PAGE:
God is Good, God is Great


I learned a lot of prayers in childhood but one specific prayer has been lingering with me lately. It’s a prayer you might have learned in childhood, too. Remember this one?

God is good

God is great

Now let us thank Him

When I learned that prayer as a young child, I learned it primarily as a blessing before a meal. I even taught that prayer to my own children as a prayer before mealtime. But this morning while praying for a multitude of worrisome things and people I love and people I don’t even know, it came to me, this prayer from my childhood.

God is good

God is great

Now let us thank Him


It is full of sound theology, that prayer. Establishing first of all, God’s goodness.

We forget that all the time. It’s easy to do. Your child miscarries your grandchild. Your friend comes down with a deadly virus while caring for others. You don’t get that job you were so sure you were going to get. That cancer you thought was eradicated comes back. The person you thought was your friend betrays you.

When bad things happen people of all faiths and people of no faith begin to question God’s character. The accusations against God rage forth in discussions on Social Media and at the local coffee spot:  How could a good God allow this? Does God take some sinister pleasure in watching humans suffer?

A person would be crazy to put their trust in a sinister God. A God who delights in their sufferings. A God who acts the madman when it comes to caring for them. A God who for all practical purposes is a serial killer, picking off his victims one-by-one.

In order to live a life of faith we must first recognize God’s goodness. We must come to understand that the situations of life in which we find ourselves are not indicative of the character of God.



His goodness is not determined by world events or life crises. Nor is his goodness proven by either of those.

God isn’t a better God because you win the $66 million lottery. God is the same god he was the day before that and the day before that and the day before that.

God is good.

Remember that. You’ll need to cling to that in those no matter what times: God is good, no matter what.


The second line in that childhood prayer is a reminder of who God is in position to us.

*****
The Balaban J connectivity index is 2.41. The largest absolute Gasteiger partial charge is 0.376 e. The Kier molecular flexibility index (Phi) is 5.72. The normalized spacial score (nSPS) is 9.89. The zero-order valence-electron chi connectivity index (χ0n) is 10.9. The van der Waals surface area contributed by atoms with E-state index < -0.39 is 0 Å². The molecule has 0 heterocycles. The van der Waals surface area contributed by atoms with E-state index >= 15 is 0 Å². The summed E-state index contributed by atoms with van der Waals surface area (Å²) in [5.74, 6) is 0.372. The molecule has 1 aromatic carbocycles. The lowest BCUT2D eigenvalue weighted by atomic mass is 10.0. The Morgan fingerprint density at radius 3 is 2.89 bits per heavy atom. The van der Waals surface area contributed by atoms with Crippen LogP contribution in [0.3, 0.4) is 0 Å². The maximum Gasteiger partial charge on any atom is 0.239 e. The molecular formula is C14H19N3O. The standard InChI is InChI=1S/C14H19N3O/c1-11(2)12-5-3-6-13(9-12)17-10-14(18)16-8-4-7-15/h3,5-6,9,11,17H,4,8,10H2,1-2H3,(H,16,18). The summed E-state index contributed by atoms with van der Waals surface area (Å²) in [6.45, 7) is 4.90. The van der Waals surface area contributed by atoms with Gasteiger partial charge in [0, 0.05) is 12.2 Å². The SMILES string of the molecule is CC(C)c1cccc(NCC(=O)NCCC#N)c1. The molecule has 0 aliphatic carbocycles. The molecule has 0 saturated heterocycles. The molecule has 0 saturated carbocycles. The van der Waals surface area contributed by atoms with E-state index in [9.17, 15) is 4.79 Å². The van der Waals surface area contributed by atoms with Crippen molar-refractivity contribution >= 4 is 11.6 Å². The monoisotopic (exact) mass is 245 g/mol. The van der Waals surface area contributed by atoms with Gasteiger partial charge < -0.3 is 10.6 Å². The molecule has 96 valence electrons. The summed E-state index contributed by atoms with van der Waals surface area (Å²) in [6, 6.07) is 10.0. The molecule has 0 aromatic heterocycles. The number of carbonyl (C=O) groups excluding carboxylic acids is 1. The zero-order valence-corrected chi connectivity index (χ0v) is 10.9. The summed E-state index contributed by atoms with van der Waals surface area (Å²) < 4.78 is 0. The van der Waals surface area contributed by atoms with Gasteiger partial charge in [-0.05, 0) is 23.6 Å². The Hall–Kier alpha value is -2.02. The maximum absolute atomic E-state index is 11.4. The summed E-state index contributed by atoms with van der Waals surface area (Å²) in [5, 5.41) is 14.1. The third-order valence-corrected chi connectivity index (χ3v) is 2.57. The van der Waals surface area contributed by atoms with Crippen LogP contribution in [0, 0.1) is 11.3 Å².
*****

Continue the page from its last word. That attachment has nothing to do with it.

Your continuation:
He is mighty. He is powerful. He is creator. He is ruler above all rulers.

Stand at the base of Mt. Hood or the top of it. Look off to the Three Sisters, or climb them. Park yourself beach-side at any ocean and watch the sunrise, or the sunset. Cradle a newborn in your arms. Sit with a beloved granny. Read a story about a doctor who refuses treatment for a deadly virus so another weakened soul can receive it. Hear two people – one from Palestine, one from Israel – recall the way they became friends first, then lovers. See the raindrops on the rose. Or the unsolicited joy of the dog when you walk in the door after you’ve been away.  Hold the rail while you stand at the edge of the Grand Canyon, or while you walk down the hospital hallway following heart surgery and remember the words children recite with full hearts.

God is great.

When we fail to recognize God’s greatness, the whole word goes catawampus on us. The unimportant things of life overtake us. Our perspective becomes whacked. We disregard the meaningful.

God is great.

In our weakest moments and our most glorious victories. His greatness is not determined by who we are, or what we do or what we fail to do. His greatness is steadfast like the waves of the ocean. A constant that we can return to again and again and again.



God is good.

God is great.

But do we thank Him for all that?

It is our response to God that changes the world.

Gratitude is not about how rough or deep the waters get, it’s about how we set the sail.

Karen Spears Zacharias is author of Mother of Rain (Mercer Univ. Press).

Karen Spears Zacharias

Author/Journalist/Educator. Gold Star Daughter.

1 Comment


about 8 years ago

Are you talking to ME? OK, I get the hint then.


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